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While dealing with a two particle system in QM (the particles are identical), the net wave function of the system would be simply the product of the wavefunctions of the individual particles in the given potential(assuming no interactions between the particles) if they were distinguishable. When the particles aren't distinguishable (as in this case), the eigenfunctions of the Hamiltonian must also be eigenfunctions of the exchange operator P (Griffiths section 5.1) The eigenvalues of P are 1 and -1 and based on whether the particles in question are bosons or fermions, we choose the corresponding eigenvalue of P(1 for bosons and -1 for fermions) and thus construct the correct 2 particle wavefunction.

I don't understand why it is the type of the particle(boson or fermion) that determines the eigenvalue. In other words, why must all fermions necessarily have an eigenvalue of -1 in all possible scenarios ( and bosons 1)? We group particles into bosons and fermions based on the eigenvalue they take, but why must a given kind of particle be forced to take a fixed eigenvalue in the first place?

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The spin-statistics theorem relates the bosonic/fermionic nature of a particle to the type of exchange symmetry of indistinguishable many-particle wavefunctions. Possibly it is easiest to consider the consequences of this exchange symmetry in 2-particle systems.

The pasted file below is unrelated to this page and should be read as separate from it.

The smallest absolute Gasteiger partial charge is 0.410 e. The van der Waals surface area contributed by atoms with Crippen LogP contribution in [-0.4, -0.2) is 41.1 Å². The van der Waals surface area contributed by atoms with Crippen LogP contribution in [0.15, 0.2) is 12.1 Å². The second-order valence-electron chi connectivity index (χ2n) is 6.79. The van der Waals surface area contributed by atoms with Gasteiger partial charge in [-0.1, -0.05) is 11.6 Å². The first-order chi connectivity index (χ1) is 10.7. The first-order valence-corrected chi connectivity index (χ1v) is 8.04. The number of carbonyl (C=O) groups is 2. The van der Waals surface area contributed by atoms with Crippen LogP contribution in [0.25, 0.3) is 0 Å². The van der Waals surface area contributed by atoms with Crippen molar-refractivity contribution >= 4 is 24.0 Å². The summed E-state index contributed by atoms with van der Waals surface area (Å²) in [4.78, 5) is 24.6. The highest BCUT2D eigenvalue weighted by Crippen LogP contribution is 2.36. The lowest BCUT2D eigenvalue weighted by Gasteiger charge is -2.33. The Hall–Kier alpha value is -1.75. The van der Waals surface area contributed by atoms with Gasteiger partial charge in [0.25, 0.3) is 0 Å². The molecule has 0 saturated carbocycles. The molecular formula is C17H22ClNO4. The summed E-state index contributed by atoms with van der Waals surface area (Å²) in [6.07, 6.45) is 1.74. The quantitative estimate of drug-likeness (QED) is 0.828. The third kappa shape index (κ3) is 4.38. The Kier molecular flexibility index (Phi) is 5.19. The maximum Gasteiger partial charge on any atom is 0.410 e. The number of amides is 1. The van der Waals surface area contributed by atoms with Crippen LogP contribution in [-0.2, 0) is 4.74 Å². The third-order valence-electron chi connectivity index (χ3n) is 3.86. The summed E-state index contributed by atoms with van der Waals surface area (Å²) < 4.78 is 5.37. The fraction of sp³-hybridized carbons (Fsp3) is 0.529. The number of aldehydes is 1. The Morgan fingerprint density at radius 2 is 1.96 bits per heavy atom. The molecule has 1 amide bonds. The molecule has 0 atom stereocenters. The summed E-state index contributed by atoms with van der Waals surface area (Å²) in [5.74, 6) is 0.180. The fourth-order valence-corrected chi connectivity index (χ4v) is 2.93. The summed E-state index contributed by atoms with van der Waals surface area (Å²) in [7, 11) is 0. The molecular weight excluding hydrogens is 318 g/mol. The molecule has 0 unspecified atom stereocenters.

For fermions, states must be antisymmetric so that $$ \vert \Psi_-\rangle = \frac{1}{\sqrt{2}}\left(\vert \psi\rangle_1\vert\phi\rangle_2 - \vert \psi\rangle_2\vert\phi\rangle_1\right)\, . $$ In particular, if $\vert\phi\rangle=\vert\psi\rangle$, $\vert\Psi\rangle=0$, thus enforcing the Pauli condition that two fermions cannot occupy the same state.

Contrariwise, for bosons $$ \vert\Psi_+\rangle=\frac{1}{\sqrt{2}}\left(\vert \psi\rangle_1\vert\phi\rangle_2 +\vert \psi\rangle_2\vert\phi\rangle_1\right)\, $$ permutation symmetry of identical bosonic states leads to a bunching effect demonstrated experimentally in Hanbury-Brown-Twiss-type of experiments.

Thus, permutation symmetry and the related eigenvalue of the exchange operator is compatible with the observed experimental behaviour of fermions and bosons under exchange.

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